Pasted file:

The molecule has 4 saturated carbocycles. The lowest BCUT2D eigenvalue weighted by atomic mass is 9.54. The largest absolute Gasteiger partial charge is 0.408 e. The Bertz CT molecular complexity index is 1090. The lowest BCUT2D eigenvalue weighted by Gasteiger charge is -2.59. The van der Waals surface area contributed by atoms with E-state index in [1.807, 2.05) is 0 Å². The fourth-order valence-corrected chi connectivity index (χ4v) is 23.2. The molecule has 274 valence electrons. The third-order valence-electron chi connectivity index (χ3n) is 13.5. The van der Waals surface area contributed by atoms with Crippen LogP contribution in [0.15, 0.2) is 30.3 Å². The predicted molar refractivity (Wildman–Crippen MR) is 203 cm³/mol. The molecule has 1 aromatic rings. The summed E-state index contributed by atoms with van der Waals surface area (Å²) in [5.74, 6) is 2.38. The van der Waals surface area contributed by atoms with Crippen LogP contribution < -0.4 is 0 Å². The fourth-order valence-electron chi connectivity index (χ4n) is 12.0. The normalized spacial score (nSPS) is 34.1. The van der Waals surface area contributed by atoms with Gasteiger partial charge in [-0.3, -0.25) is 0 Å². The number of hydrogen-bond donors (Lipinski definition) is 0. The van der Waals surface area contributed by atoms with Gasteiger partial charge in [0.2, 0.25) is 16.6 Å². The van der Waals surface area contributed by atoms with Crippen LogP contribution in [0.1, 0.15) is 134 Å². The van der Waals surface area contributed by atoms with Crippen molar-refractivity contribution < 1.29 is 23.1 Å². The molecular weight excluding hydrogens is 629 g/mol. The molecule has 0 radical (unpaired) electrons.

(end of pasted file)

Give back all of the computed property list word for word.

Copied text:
The molecule has 4 saturated carbocycles. The lowest BCUT2D eigenvalue weighted by atomic mass is 9.54. The largest absolute Gasteiger partial charge is 0.408 e. The Bertz CT molecular complexity index is 1090. The lowest BCUT2D eigenvalue weighted by Gasteiger charge is -2.59. The van der Waals surface area contributed by atoms with E-state index in [1.807, 2.05) is 0 Å². The fourth-order valence-corrected chi connectivity index (χ4v) is 23.2. The molecule has 274 valence electrons. The third-order valence-electron chi connectivity index (χ3n) is 13.5. The van der Waals surface area contributed by atoms with Crippen LogP contribution in [0.15, 0.2) is 30.3 Å². The predicted molar refractivity (Wildman–Crippen MR) is 203 cm³/mol. The molecule has 1 aromatic rings. The summed E-state index contributed by atoms with van der Waals surface area (Å²) in [5.74, 6) is 2.38. The van der Waals surface area contributed by atoms with Crippen LogP contribution < -0.4 is 0 Å². The fourth-order valence-electron chi connectivity index (χ4n) is 12.0. The normalized spacial score (nSPS) is 34.1. The van der Waals surface area contributed by atoms with Gasteiger partial charge in [-0.3, -0.25) is 0 Å². The number of hydrogen-bond donors (Lipinski definition) is 0. The van der Waals surface area contributed by atoms with Gasteiger partial charge in [0.2, 0.25) is 16.6 Å². The van der Waals surface area contributed by atoms with Crippen LogP contribution in [0.1, 0.15) is 134 Å². The van der Waals surface area contributed by atoms with Crippen molar-refractivity contribution < 1.29 is 23.1 Å². The molecular weight excluding hydrogens is 629 g/mol. The molecule has 0 radical (unpaired) electrons.